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Host families needed as Cape Cod Baseball players get ready for the season

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Liz Lerner
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CAI
Guv Fuller Field in Falmouth.

A beloved summer tradition returns this coming weekend: the Cape Cod Baseball League will begin its annual season.

The players and coaches are ready for a full schedule, plus the All-Star game, but the league is still looking for host families to house players.

CAI's Kathryn Eident talked with Cape Cod Baseball League Broadcasting Director John Garner to hear more.

Eident John, thanks for talking with us this morning. Opening day is right around the corner; what's on tap?

Garner It is. It starts on Sunday, June 12th. We've got a full range of games that are opening night at Bourne, Falmouth, Eastham, Orleans and Chatham.

Eident This season things will have more of a sense of normalcy. You have a full season scheduled, right?

Garner Yeah, we're starting at our regular time and we're going to play a full 44-game schedule plus the playoffs. We're back to expanded playoff run where eight of the ten teams now make the playoffs again. So that's very exciting. I think the regular season ends the first week of August and then we expand into the playoffs and everything's done by about the 12th, the 13th of August.

Eident Last year with the pandemic, you had a season, but it was truncated.

Garner Yeah, we started a week later. The teams played 40 games instead of 44, so it wasn't a big deal, but we needed that extra week to get ready. We did all the COVID testing and all of that, and that's a lot of time, effort and money. We also didn't have our Midsummer Classic, our All-Star Game, which is which is coming back in full force on July 23rd at Wareham's Spillaine Field.

Eident We are, though, still in a pandemic. So, do you have COVID protocols in place for this year?

Garner Yes, there are. We've got a full medical staff.

You know, we're lucky because most of the colleges mandate vaccinations for the most part. So, all the players come in vaccinated and we're still taking from the same reservoir of the talent pool, the top 30 Division one colleges in the country in baseball: the Oklahomas; the Alabamas; the USCs; Boston College; Vanderbilt. Those are the teams that we bring about 80% of our players from.

Eident One thing that has not returned to normal is the number of host families the league needs to take in players this summer. You're short on host families this year.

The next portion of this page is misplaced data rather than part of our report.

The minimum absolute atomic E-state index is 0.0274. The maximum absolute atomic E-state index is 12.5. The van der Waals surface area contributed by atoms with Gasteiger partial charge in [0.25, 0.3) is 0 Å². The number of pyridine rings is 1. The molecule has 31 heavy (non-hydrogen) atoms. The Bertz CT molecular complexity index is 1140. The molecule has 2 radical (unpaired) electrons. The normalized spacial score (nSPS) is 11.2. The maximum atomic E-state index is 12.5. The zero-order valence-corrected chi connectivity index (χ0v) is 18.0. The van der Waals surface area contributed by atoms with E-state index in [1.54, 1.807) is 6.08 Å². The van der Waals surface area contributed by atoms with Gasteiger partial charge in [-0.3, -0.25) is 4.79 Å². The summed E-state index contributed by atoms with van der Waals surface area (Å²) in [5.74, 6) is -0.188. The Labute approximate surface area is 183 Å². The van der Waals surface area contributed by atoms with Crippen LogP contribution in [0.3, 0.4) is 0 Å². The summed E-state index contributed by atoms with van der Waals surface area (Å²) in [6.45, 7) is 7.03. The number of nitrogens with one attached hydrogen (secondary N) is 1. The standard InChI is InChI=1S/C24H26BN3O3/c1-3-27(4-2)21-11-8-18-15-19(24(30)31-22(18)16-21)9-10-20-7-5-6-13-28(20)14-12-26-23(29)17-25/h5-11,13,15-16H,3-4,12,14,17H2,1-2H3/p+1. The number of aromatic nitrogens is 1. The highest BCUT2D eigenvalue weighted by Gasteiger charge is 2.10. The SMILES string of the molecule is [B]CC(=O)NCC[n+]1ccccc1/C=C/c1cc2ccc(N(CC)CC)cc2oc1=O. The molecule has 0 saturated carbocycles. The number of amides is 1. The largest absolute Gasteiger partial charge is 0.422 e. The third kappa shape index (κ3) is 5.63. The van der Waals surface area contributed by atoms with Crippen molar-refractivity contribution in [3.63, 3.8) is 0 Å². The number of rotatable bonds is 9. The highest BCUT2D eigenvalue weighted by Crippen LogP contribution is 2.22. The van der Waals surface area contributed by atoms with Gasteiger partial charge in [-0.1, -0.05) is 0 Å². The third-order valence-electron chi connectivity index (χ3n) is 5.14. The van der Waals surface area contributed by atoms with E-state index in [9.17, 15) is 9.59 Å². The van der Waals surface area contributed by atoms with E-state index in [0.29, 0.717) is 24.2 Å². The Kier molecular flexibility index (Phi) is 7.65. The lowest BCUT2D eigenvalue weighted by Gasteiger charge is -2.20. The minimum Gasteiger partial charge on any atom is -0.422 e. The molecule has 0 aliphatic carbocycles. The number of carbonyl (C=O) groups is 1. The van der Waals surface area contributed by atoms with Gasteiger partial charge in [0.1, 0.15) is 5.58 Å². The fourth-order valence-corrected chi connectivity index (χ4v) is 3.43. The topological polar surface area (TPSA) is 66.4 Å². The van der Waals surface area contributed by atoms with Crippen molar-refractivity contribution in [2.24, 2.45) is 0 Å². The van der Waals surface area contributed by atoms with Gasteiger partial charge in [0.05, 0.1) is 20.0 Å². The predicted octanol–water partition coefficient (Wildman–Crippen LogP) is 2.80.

Garner Yeah, it's kind of that we always go right down to the wire, it's just the way it works. It seems to be a little bit more of a struggle this year maybe, but it seems to be rounding into shape. But every team can use some extra beds. So, if anybody out there wants to host a player or players, it's a great experience. You actually get a small stipend. But, if you have a young family, it's a great chance to get to know these future Major League players.

Eident You know, we've talked with the league in the past about some host families who take in a player and then go on to do it for years and years. They love it. What are some of the other benefits of having a player at your house for the summer?

Garner Well, for one thing, it's a great way to get started in the league. The best way to do it and get to know the league, get to know the players, is actually to host.

You don't get any more front and center than hosting a player, then you get involved in going to the games and meeting them out for lunch, or dinner afterward. And then they stay involved with these players sometimes for their entire lives. They get invited to weddings and when they get to the Major League, they'll leave two tickets for you at the park and that sort of thing. So, it's kind of a cool thing over the years. And, some host families stay in touch, others don't. They just do it for the summer and then it's cut off. But it kind of depends on the situation.

Eident But there certainly can be more than just having a young shining star in your home. There is the potential there for a lifelong friendship.

Garner Absolutely. One of the things that the Cape League is most proud of is the number of players from the Cape League that actually go to the Major League. We've got some great players with the Red Sox. We've got Chris Sale, Jackie Bradley Junior, Bobby Dalbec played at Orleans, all with the Boston Red Sox. For the New York Yankees, we have Aaron Judge, and Josh Donaldson with the Yankees. You know, we've got players sprinkled all over the Major League. Right now, there are 362 current players who played in the Cape, which is very exciting.

Eident That is exciting. John Garner of the Cape Cod Baseball League, thanks so much for talking with us. Good luck with the season and with finding the host families you need for the players.

Garner Thanks for calling.

If you're interested in hosting a player, go to contact the team president of your favorite team. Find that information at: capecodbaseball.org.

This conversation was lightly edited for grammar and clarity.

Kathryn Eident is an award-winning journalist and hosts WCAI's Morning Edition. She began producing stories for WCAI in 2008 as a Boston University graduate student reporting from the Statehouse. Since then, Kathryn’s work has appeared in the Boston Globe, Cape Cod Times, Studio 360, Scientific American, and Cape and Plymouth Business Magazine.